Mirkovic KR, Perrine CG, Scanlon KS, Grummer-Strawn LM. Maternity leave duration and full-time/part-time work status are associated with US mothers’ ability to meet breastfeeding intentions. J Hum Lact. 2014 Nov;30(4):416-9. doi: 10.1177/0890334414543522. Epub 2014 Jul 17. PubMed PMID: 25034868; PubMed Central PMCID: PMC4593053.
Breastfeeding provides numerous health benefits for infants and mothers; however, many infants are not breastfed as long as recommended or desired by mothers. Maternal employment is frequently cited as a barrier to breastfeeding.
This study aimed to assess whether maternity leave duration and return status (full-time [FT], part-time [PT]) were associated with not meeting a mother’s intention to breastfeed at least 3 months.
We used data from the Infant Feeding Practices Study II, a cohort study. Analyses were limited to women employed prenatally who intended to breastfeed 3 months or longer (n = 1172). Multivariable logistic regression was used to assess the relationship between maternity leave duration and return-to-work status (< 6 weeks/FT, < 6 weeks/PT, 6 weeks-3 months/FT, 6 weeks-3 months/PT, not working by 3 months) and meeting a mother’s intention to breastfeed at least 3 months.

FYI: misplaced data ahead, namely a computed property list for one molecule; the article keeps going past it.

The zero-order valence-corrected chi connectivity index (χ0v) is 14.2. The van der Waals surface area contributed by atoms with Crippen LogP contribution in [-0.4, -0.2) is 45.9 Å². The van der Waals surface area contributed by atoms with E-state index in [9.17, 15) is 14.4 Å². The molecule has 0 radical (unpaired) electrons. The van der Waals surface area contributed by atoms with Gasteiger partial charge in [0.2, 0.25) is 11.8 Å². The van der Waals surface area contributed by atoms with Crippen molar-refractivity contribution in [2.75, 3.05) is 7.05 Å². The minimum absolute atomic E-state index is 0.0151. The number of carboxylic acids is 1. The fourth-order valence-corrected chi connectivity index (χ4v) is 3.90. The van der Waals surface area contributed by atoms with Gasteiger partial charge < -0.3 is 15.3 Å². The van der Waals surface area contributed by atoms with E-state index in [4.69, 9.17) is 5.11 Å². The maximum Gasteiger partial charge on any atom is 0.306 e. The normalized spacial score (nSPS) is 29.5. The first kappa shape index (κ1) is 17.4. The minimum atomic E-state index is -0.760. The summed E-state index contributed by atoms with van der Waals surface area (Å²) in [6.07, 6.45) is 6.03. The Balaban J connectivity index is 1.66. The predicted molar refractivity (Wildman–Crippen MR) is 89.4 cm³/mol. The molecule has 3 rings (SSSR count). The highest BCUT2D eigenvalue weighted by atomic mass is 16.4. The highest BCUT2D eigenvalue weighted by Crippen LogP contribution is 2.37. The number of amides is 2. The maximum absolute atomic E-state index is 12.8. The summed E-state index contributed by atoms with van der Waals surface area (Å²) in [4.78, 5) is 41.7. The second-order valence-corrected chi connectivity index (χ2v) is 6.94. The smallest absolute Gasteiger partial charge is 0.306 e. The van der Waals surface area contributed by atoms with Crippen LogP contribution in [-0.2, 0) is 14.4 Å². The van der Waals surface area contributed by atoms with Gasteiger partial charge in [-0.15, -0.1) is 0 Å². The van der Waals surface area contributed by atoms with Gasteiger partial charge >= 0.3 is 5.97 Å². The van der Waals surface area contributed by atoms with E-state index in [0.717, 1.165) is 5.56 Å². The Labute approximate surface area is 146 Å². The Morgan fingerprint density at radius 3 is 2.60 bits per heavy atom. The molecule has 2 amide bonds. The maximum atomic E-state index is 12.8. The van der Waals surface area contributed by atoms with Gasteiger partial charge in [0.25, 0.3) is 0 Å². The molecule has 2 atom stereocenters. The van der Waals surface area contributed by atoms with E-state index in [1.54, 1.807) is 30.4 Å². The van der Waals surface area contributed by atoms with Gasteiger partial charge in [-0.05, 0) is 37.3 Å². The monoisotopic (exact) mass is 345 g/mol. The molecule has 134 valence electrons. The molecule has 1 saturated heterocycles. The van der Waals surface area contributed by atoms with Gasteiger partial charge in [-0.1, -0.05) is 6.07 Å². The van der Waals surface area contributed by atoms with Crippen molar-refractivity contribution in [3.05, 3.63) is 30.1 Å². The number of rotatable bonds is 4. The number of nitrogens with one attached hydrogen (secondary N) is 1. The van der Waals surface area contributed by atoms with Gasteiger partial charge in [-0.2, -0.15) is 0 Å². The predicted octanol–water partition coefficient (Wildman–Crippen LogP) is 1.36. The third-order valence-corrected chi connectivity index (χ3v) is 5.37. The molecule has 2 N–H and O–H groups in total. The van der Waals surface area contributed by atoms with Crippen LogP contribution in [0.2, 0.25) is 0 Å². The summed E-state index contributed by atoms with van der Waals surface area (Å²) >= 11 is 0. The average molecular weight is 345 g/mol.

Overall, 28.8% of mothers did not meet their intention to breastfeed at least 3 months. Odds of not meeting intention to breastfeed at least 3 months were higher among mothers who returned to work FT before 3 months (< 6 weeks/FT: adjusted odds ratio = 2.25, 95% confidence interval, 1.23-4.12; 6 weeks-3 months/FT: adjusted odds ratio = 1.82, 95% confidence interval, 1.30-2.56), compared with mothers not working at 3 months.
Returning to work full-time before 3 months may reduce a mother’s ability to meet her intention to breastfeed at least 3 months. Employer support for flexible work scheduling may help more women achieve their breastfeeding goals.
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